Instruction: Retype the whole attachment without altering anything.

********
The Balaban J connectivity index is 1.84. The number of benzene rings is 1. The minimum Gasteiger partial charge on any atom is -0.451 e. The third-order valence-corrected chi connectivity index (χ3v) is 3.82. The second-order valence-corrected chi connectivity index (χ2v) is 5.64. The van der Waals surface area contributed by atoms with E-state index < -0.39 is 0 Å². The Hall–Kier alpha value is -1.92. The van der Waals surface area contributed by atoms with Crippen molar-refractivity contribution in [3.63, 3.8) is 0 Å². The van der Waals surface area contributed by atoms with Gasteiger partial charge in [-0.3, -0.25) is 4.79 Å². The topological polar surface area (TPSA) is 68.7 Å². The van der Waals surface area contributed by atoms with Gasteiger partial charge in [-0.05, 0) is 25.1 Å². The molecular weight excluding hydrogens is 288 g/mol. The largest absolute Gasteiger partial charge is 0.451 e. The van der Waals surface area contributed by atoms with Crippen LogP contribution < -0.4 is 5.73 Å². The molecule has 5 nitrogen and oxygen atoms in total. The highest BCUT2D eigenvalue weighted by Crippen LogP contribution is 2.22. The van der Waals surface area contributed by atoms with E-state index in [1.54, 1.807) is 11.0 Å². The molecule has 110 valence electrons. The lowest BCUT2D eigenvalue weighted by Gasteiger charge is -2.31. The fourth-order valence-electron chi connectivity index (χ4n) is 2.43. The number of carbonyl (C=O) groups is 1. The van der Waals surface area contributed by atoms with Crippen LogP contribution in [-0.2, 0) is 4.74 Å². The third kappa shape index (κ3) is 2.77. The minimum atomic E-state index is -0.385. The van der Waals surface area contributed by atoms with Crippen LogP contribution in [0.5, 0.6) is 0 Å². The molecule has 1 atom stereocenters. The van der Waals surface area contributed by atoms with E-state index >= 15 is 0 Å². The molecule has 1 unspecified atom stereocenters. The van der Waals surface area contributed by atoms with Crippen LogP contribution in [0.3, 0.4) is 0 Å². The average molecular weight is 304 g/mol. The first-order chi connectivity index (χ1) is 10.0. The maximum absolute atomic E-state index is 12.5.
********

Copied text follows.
The Balaban J connectivity index is 1.84. The number of benzene rings is 1. The minimum Gasteiger partial charge on any atom is -0.451 e. The third-order valence-corrected chi connectivity index (χ3v) is 3.82. The second-order valence-corrected chi connectivity index (χ2v) is 5.64. The van der Waals surface area contributed by atoms with E-state index < -0.39 is 0 Å². The Hall–Kier alpha value is -1.92. The van der Waals surface area contributed by atoms with Crippen molar-refractivity contribution in [3.63, 3.8) is 0 Å². The van der Waals surface area contributed by atoms with Gasteiger partial charge in [-0.3, -0.25) is 4.79 Å². The topological polar surface area (TPSA) is 68.7 Å². The van der Waals surface area contributed by atoms with Gasteiger partial charge in [-0.05, 0) is 25.1 Å². The molecular weight excluding hydrogens is 288 g/mol. The largest absolute Gasteiger partial charge is 0.451 e. The van der Waals surface area contributed by atoms with Crippen LogP contribution < -0.4 is 5.73 Å². The molecule has 5 nitrogen and oxygen atoms in total. The highest BCUT2D eigenvalue weighted by Crippen LogP contribution is 2.22. The van der Waals surface area contributed by atoms with E-state index in [1.54, 1.807) is 11.0 Å². The molecule has 110 valence electrons. The lowest BCUT2D eigenvalue weighted by Gasteiger charge is -2.31. The fourth-order valence-electron chi connectivity index (χ4n) is 2.43. The number of carbonyl (C=O) groups is 1. The van der Waals surface area contributed by atoms with Crippen LogP contribution in [-0.2, 0) is 4.74 Å². The third kappa shape index (κ3) is 2.77. The minimum atomic E-state index is -0.385. The van der Waals surface area contributed by atoms with Crippen LogP contribution in [0.5, 0.6) is 0 Å². The molecule has 1 atom stereocenters. The van der Waals surface area contributed by atoms with E-state index >= 15 is 0 Å². The molecule has 1 unspecified atom stereocenters. The van der Waals surface area contributed by atoms with Crippen LogP contribution in [0.3, 0.4) is 0 Å². The average molecular weight is 304 g/mol. The first-order chi connectivity index (χ1) is 10.0. The maximum absolute atomic E-state index is 12.5.